A Western Australian government decision to increase mining royalties has enraged their Federal counterparts who claim the move will cost the state GST revenue.
The Opposition says the confrontation proves the mining tax deal is “dodgy”.
Ellen-Maree Elliot reports.
Western Australia predicts the increased royalties will bring an extra two billion dollars into the state’s economy.
Christian Porter, WA State Treasurer: “No mistake, Mr Speaker, this is the economic fight of the state’s life.”
Under the mining tax deal, the federal government promises to pay back royalties mining companies pay to state governments.
Tony Abbott, Leader of the Opposition: “This is almost going to destroy the forecast surplus.”
But the Federal treasurer says the $2-billion forecast is overly optimistic and the hike won’t affect the Federal Budget.
He says the state’s new policy surprised him.
Wayne Swan, Federal Treasurer: “Mr Barnett, I think is just basically kicked an own-goal.”
The government says Western Australia will be cut-off from GST revenue and infrastructure funding if they go ahead with their plan.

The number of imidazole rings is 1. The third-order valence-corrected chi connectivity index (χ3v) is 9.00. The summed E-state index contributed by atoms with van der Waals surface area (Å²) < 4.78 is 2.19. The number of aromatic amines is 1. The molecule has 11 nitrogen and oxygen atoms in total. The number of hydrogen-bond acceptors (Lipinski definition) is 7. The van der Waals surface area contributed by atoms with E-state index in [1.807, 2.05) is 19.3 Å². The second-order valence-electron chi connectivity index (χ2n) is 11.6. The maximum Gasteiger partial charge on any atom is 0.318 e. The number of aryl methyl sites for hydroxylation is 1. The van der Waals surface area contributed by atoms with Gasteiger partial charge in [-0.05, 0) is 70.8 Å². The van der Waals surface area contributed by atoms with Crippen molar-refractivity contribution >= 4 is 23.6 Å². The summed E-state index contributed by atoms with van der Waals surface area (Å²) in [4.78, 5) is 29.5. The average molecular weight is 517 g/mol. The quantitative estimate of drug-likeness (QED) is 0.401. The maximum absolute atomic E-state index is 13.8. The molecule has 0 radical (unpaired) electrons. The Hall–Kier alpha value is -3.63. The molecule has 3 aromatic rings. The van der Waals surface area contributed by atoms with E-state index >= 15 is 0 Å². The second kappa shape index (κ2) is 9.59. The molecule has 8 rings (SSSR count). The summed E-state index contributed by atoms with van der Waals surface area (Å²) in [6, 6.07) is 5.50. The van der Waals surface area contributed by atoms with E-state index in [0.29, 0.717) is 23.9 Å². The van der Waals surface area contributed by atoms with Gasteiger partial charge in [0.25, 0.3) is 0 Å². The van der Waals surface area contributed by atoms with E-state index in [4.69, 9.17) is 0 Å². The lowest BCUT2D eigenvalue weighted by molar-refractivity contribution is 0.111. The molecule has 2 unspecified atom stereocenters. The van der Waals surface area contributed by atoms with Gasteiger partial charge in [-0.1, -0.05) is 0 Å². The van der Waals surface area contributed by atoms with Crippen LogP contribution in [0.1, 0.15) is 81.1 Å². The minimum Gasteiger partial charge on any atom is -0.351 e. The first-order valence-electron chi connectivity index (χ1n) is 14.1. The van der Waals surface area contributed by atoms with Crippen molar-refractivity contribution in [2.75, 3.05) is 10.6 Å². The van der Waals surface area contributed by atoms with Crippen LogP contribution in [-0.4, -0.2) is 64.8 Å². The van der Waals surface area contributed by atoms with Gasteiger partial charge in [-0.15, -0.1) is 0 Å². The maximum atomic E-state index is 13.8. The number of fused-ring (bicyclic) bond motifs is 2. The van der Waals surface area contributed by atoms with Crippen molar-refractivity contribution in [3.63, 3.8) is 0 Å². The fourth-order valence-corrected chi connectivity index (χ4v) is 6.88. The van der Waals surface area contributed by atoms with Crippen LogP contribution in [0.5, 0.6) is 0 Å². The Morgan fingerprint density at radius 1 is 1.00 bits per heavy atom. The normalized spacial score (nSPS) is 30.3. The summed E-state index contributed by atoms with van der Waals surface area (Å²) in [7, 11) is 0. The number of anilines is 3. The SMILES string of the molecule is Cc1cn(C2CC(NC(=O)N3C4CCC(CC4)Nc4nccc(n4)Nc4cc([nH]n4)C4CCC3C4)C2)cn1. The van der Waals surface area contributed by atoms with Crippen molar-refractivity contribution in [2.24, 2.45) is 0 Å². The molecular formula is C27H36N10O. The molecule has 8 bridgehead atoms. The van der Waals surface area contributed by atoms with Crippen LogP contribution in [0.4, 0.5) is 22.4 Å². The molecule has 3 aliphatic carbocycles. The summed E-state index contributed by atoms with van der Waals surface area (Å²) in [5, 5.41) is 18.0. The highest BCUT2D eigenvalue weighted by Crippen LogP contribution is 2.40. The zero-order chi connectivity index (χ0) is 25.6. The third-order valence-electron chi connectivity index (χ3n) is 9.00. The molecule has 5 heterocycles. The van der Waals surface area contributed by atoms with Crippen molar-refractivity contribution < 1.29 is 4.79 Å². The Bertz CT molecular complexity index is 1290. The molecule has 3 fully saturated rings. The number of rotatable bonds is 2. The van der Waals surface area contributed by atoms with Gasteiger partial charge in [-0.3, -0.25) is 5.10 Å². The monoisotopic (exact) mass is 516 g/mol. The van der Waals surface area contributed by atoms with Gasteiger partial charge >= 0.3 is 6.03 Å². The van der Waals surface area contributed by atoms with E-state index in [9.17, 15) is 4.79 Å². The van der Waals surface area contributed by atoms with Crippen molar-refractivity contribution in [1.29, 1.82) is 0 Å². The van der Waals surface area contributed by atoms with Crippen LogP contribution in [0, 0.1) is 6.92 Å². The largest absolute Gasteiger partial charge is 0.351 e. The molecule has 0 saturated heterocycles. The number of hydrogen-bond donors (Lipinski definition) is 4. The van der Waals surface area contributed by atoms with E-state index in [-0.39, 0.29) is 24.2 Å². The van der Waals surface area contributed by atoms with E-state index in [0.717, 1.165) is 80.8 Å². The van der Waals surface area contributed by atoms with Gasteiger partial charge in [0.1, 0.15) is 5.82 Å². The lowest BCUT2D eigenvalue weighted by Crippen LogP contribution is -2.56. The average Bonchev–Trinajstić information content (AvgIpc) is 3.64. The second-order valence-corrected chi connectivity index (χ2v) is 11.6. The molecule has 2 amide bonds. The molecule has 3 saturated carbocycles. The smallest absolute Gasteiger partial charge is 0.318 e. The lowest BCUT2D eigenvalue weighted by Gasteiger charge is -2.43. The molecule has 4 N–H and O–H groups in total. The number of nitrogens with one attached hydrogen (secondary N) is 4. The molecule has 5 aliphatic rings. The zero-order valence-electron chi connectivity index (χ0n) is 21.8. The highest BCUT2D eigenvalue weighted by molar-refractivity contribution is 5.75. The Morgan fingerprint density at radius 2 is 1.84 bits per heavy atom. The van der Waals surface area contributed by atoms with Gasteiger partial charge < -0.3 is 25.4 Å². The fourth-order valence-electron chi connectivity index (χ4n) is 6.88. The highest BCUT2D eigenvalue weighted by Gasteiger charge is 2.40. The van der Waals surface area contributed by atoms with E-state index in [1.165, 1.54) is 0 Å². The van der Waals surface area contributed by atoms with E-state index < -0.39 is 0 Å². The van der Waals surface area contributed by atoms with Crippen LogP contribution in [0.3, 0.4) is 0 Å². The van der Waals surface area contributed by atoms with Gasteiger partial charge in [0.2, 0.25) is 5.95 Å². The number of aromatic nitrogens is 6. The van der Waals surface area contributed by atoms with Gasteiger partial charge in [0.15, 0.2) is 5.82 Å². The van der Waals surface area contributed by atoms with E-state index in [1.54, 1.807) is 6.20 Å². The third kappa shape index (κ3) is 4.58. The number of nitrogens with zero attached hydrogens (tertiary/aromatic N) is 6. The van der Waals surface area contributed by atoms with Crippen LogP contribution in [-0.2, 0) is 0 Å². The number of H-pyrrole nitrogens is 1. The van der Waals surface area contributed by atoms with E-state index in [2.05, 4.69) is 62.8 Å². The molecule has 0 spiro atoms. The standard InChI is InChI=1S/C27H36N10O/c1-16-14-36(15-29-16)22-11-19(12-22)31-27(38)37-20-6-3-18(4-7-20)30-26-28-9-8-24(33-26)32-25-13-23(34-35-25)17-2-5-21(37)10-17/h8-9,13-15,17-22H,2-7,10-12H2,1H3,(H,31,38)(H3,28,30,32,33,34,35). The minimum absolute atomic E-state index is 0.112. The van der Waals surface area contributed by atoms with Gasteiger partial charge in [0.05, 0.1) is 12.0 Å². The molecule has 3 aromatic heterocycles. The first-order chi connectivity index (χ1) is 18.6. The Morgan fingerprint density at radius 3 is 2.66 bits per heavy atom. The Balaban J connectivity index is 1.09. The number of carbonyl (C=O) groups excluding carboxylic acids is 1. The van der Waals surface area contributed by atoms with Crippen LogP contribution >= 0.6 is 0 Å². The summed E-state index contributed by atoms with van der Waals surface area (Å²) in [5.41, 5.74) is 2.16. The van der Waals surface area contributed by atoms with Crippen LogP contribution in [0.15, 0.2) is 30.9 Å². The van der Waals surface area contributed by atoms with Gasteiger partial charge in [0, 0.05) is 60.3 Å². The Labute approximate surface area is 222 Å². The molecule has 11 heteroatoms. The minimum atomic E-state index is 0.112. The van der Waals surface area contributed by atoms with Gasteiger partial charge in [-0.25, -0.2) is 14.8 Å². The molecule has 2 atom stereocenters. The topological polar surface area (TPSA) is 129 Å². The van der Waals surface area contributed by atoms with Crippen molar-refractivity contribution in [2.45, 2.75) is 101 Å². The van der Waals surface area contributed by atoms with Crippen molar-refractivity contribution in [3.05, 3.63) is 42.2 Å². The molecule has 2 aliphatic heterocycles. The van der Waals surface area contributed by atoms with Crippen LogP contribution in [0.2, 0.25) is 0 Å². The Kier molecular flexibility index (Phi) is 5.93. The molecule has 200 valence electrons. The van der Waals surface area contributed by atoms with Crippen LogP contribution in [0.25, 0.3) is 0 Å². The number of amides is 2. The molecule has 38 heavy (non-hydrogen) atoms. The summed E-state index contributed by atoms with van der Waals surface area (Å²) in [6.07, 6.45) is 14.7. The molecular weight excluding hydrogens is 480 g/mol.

Wayne Swan, Federal Treasurer: “Western Australia is a loser from this.”
Mr Abbott says the federal budget’s surplus will go completely if Queensland or New South Wales make similar changes to their policies.
Tony Abbott, Leader of the Opposition: “It just goes to show what a dodgy deal the mining tax deal was.”
The Queensland Treasurer has ruled out changing mining royalties in the next budget saying he tackled this issue in 2008.
Andrew Fraser, Queensland Treasurer: “At the time all the coal companies said that would be the end of coal investment in Queensland, but as far as I can tell, that hasn’t turned out to be the case and they’ve continued to invest in Queensland.”
Mr Fraser will launch the state budget next month.
Ellen-Maree Elliot, QUT News.